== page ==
Days before Greenpeace Netherlands leaked 13 chapters of secret documents exposing the US and EU sides of a sweeping transatlantic trade deal, the European Commission released its own document outlining the state of play.
The EC chart shows that of the 27 chapters that make up the Transatlantic Trade and Investment Partnership, 18 are more than half way through the negotiation process as the proposals from both sides are consolidated into one text.
When consolidation happens, the US and EU proposals are put together with the remaining topics for discussions marked in brackets. These bracket are then closed up as agreements are reached.
The chart shows competition rules, for example, are in an advanced state of consolidation and close to being agreed.
EU trade commissioner Cecilia Malmström said in a note accompanying the progress report that the goal was to finish negotiations by the end of this year.
"Needless to say, I would like for us to conclude this year, and I do think that it can be done," Malmström said.
She has sought to downplay the differences in the consolidated texts by saying it shouldn't be a surprise that the EU and the US had different views.
"They reflect each side's negotiating position, nothing else," Malmström said. "That does not mean that the other side gives in to those demands."
Activist groups have said that the EU is at risk of lowering standards as it seeks to conclude the deal.
Greenpeace director Jorgo Riss said that Malmström was being "disingenuous" by suggesting TTIP talks weren't at an advanced stage or than EU standards would not be compromised.
"Commissioner Malmström is being disingenuous. In several areas the US proposes to lower EU standards, but there are no EU proposals in the leaked consolidated documents to counter this," Riss said.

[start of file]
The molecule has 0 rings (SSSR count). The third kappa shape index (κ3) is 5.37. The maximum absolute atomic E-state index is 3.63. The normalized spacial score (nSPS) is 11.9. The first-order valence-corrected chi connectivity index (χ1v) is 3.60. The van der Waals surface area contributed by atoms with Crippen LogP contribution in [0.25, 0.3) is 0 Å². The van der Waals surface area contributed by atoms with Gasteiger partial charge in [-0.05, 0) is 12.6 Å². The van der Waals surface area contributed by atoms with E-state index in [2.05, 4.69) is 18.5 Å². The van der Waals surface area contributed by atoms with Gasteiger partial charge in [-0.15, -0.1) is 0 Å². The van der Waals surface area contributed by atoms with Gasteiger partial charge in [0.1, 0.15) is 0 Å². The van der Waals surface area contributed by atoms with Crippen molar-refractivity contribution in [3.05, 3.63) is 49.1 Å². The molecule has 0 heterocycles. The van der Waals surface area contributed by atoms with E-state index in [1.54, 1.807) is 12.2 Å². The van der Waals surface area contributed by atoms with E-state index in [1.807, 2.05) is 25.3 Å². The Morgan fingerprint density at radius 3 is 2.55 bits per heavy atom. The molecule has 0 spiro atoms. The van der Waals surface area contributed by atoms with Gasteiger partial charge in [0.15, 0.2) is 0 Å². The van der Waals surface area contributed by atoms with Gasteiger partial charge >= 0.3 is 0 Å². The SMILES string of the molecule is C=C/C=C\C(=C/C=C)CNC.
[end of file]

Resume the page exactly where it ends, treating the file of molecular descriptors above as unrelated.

Greenpeace's concerns focus on four key areas, most of which fall under the chapter 22 on sustainable development which is still at the proposal stage. The EC said it expects consolidation of the EU and US proposals on sustainable development to start "shortly".
1. Long standing environmental protections appear to be dropped
None of the chapters in the leak reference the 70-year-old "general exceptions" rule that allows nations to put people, animals and the environment before trade and profit.
2. Climate protection will be harder under TTIP
Nothing indicating climate protection can be found in the leaked texts, despite the Paris Climate Agreement to stop temperature rising more than 1.5 per cent.
3. The end of the "precautionary principle"
This ensures a higher level of environmental protection by enshrining preventative decision-making. Instead the US demands a risk-based approach, which manages the risks of, say, hazardous chemicals, rather than banning them as a precaution.
4. Opening the door for corporate takeover
Greenpeace said the leaked documents show that big business has had more influence on decision-making than the EC has admitted. "The EU’s recent public report has only one minor mention of industry input, whereas the leaked documents repeatedly talk about the need for further consultations with industry and explicitly mention how industry input has been collected," Greenpeace said.
Join our new commenting forum
Join thought-provoking conversations, follow other Independent readers and see their replies